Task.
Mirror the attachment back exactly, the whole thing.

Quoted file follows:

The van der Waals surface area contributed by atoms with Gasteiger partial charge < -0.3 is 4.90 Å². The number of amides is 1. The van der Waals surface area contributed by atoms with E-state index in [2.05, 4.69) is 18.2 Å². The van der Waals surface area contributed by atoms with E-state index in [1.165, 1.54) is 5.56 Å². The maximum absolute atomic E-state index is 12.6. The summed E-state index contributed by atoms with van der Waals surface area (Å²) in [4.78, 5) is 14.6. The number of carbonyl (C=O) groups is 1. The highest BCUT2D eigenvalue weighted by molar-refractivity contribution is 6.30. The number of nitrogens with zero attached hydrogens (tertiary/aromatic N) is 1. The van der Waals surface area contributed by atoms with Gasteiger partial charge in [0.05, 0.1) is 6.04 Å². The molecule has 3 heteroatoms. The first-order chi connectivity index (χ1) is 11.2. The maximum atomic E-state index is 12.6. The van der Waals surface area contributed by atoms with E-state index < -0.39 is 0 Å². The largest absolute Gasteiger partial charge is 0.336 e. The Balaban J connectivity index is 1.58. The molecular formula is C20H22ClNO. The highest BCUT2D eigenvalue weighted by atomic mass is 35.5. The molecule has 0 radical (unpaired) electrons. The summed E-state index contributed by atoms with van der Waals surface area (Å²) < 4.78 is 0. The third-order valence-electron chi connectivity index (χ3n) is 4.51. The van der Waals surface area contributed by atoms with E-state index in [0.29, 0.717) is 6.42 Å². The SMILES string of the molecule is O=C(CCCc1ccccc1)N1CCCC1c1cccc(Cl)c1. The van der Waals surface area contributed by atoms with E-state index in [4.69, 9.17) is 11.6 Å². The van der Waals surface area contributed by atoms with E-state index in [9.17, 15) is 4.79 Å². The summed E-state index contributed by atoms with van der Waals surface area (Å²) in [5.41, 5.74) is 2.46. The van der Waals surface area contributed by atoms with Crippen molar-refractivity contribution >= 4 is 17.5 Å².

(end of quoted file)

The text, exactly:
The van der Waals surface area contributed by atoms with Gasteiger partial charge < -0.3 is 4.90 Å². The number of amides is 1. The van der Waals surface area contributed by atoms with E-state index in [2.05, 4.69) is 18.2 Å². The van der Waals surface area contributed by atoms with E-state index in [1.165, 1.54) is 5.56 Å². The maximum absolute atomic E-state index is 12.6. The summed E-state index contributed by atoms with van der Waals surface area (Å²) in [4.78, 5) is 14.6. The number of carbonyl (C=O) groups is 1. The highest BCUT2D eigenvalue weighted by molar-refractivity contribution is 6.30. The number of nitrogens with zero attached hydrogens (tertiary/aromatic N) is 1. The van der Waals surface area contributed by atoms with Gasteiger partial charge in [0.05, 0.1) is 6.04 Å². The molecule has 3 heteroatoms. The first-order chi connectivity index (χ1) is 11.2. The maximum atomic E-state index is 12.6. The van der Waals surface area contributed by atoms with E-state index < -0.39 is 0 Å². The largest absolute Gasteiger partial charge is 0.336 e. The Balaban J connectivity index is 1.58. The molecular formula is C20H22ClNO. The highest BCUT2D eigenvalue weighted by atomic mass is 35.5. The molecule has 0 radical (unpaired) electrons. The summed E-state index contributed by atoms with van der Waals surface area (Å²) < 4.78 is 0. The third-order valence-electron chi connectivity index (χ3n) is 4.51. The van der Waals surface area contributed by atoms with E-state index in [0.29, 0.717) is 6.42 Å². The SMILES string of the molecule is O=C(CCCc1ccccc1)N1CCCC1c1cccc(Cl)c1. The van der Waals surface area contributed by atoms with E-state index in [4.69, 9.17) is 11.6 Å². The van der Waals surface area contributed by atoms with E-state index in [9.17, 15) is 4.79 Å². The summed E-state index contributed by atoms with van der Waals surface area (Å²) in [5.41, 5.74) is 2.46. The van der Waals surface area contributed by atoms with Crippen molar-refractivity contribution >= 4 is 17.5 Å².